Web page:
Nautical salvage: Here's how to use it at home
Industrial detailing juxtaposes nicely with softer or more glamorous finishes for an eclectic, stylish look.
Fri, Mar 15, 2013 at 10:57 AM
Trends come and go. That is their inherent nature. Currently a big trend that we all hope will stay is the recycling of materials. What was old is very much new again. Another hot trend right now is the use of industrial detailing in design. Whether recycled or newly manufactured, these hard details juxtapose nicely with softer or more glamorous finishes for an eclectic, stylish look. Nautical salvage is one way to incorporate trendy industrial and recycled decor into a design scheme, especially a nautical design scheme.
Steamer trunks: Leather steamer trunks have long been used in interiors for impromptu coffee or side tables. For a more industrial look, these zinc clad WWI-era artillery trunks were used on battle ships and feature a beautiful patina of age and use. The bronze strapping and mahogany interiors are beautiful appointments and a trunk of this type would make a wonderful cocktail table, or outfitted as a mobile bar cart.
Caged hanging lamps: How fantastic are caged hanging lamps? Calling to mind the traditional onion lamp, salvaged caged hanging lamps feature the cages used to protect the swinging bulb from the sometimes violent movement of a ship. This light would be great in a portico, foyer or hung in multiples in a kitchen.
Lobster traps: Wood lobster traps have long been a ubiquitous feature in New England homes, paying homage to our lobsterman culture. Add a glass top for a rustic, and perfectly sized, coffee table.
Ships' lights: Ships lights are some of the most reused parts of a ship. They were built to be durable and withstand rough seas and wind, so there are many available on the market. Trick out original navigation lights with a new lamp and shade for a unique and colorful table lamp.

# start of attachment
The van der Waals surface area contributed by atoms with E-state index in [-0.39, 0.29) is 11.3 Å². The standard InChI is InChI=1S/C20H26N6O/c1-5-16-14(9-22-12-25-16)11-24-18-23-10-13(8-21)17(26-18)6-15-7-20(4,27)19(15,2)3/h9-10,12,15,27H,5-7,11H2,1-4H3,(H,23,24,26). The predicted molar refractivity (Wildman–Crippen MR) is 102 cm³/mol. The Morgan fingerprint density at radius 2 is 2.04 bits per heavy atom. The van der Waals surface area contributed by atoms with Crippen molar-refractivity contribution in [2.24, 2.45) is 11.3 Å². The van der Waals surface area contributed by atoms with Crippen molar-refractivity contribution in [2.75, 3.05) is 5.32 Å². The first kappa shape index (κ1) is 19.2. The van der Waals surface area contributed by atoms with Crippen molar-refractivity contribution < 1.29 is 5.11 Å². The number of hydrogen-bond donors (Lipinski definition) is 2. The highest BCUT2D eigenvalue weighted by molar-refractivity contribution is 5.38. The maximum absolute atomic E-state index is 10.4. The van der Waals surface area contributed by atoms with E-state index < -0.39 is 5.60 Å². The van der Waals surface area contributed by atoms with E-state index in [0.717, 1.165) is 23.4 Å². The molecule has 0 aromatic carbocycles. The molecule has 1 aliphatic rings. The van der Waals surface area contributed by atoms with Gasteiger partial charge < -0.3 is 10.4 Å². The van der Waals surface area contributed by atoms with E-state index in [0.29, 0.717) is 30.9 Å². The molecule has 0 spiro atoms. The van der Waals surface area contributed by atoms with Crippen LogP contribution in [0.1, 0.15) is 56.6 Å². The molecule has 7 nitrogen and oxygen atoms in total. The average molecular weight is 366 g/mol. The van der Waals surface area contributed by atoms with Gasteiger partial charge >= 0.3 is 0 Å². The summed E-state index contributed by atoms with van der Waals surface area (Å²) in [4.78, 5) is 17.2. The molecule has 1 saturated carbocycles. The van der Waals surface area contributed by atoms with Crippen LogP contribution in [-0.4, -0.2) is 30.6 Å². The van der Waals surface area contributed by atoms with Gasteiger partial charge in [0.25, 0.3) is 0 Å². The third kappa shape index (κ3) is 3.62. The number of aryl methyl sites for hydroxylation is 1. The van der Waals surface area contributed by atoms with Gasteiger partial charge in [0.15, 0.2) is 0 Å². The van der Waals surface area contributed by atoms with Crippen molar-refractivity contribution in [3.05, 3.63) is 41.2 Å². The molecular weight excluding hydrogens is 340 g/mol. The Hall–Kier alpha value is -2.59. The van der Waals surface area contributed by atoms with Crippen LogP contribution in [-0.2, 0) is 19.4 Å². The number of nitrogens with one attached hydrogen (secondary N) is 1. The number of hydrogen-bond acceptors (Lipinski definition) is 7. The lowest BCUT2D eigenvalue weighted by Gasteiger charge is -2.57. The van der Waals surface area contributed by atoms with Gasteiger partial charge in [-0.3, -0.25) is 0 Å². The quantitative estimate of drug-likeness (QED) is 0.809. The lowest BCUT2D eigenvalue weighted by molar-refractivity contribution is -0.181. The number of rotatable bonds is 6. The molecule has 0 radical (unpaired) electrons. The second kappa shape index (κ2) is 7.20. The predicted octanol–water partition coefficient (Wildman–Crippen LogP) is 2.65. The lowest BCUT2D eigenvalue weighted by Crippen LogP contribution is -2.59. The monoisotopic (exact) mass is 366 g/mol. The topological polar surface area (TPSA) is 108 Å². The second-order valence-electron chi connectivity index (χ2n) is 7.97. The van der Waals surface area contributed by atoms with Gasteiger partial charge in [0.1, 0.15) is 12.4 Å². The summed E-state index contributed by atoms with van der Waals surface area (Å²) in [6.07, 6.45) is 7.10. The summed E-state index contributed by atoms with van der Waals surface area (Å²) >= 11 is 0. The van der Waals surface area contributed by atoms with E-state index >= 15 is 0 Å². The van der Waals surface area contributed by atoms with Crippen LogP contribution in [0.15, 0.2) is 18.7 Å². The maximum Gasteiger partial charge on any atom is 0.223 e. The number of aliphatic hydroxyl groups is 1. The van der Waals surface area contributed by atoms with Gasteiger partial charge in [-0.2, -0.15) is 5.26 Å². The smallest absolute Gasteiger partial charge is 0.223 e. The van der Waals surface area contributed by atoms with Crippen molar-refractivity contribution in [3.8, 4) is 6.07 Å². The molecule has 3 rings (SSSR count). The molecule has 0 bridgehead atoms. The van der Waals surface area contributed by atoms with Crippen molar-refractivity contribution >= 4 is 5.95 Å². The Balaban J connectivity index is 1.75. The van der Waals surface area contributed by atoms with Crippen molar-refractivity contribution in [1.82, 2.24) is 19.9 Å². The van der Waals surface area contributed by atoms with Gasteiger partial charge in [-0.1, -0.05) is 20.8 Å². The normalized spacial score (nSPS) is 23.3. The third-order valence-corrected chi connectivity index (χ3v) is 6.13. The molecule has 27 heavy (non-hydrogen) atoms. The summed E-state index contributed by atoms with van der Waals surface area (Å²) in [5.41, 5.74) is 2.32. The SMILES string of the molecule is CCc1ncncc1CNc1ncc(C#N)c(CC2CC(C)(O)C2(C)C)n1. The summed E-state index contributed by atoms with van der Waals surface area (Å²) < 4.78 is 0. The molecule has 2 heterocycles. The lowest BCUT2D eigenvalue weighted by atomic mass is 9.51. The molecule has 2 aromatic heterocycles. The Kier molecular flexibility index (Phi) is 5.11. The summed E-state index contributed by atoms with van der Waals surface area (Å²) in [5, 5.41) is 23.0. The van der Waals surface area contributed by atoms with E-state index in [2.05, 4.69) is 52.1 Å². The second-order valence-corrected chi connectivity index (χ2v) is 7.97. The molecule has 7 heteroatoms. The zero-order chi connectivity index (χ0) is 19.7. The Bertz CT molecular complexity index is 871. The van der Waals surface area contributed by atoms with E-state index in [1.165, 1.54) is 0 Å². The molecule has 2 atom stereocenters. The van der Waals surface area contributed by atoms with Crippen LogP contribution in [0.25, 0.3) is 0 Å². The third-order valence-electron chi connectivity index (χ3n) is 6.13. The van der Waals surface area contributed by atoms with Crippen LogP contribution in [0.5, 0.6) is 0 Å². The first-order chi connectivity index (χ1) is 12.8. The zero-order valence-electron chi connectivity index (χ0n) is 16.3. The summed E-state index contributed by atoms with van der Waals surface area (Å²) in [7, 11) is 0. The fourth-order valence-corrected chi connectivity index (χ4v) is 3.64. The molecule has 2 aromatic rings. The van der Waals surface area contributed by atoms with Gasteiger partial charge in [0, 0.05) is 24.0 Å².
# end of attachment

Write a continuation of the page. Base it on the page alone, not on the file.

Portholes: Portholes make some of the most decorative and versatile nautical salvage parts available. My father installed a porthole in a sidewall of a tiny bathroom in the family home. The porthole window was functional and could be opened to let in fresh air and natural light in this small space, while maintaining privacy. Portholes can also make tops for a side table, or swap the glass for a mirror for use in a powder room.
Japanese glass fishing floats: Japanese glass fishing floats have recently become quite popular as objets d’art in decorating circles. Once used by fisherman to keep their nets afloat, these blown glass globes came in many beautiful colors and were encased in heavy netting to protect them from breakage. Today, many manufacturers are doing copies, but it’s still possible to find originals out there at antiques and vintage fairs. Many floats are still actually floating out at sea and are washing up on beaches. Interestingly, most of the Japanese glass floats were often recycled glass from used sake bottles.
Figureheads: Figureheads off of sailing ships originally served no real functional purpose aside from helping to identify a particular ship for the mostly illiterate ship workers between the 17th and 19th centuries. As ships were designed to go ever faster, the hulking carved wood figureheads only served to slow down progress and were made smaller and smaller until they have all but disappeared. Figureheads were generally either female or animal/mythological figures and were often majestic works of art. For that reason, they are sought after remnants of bygone days by museums and homeowners alike. The Peabody Essex Museum in Salem, Mass., has an amazing collection of figureheads on display and their website features a wonderful video on the restoration of an important figurehead.
Related home decor stories on MNN:
- Snake in the grass, and on the sofa: Chinese New Year decor
- Not of the garden variety: Garden decor
- Eco pillows that do some serious talking
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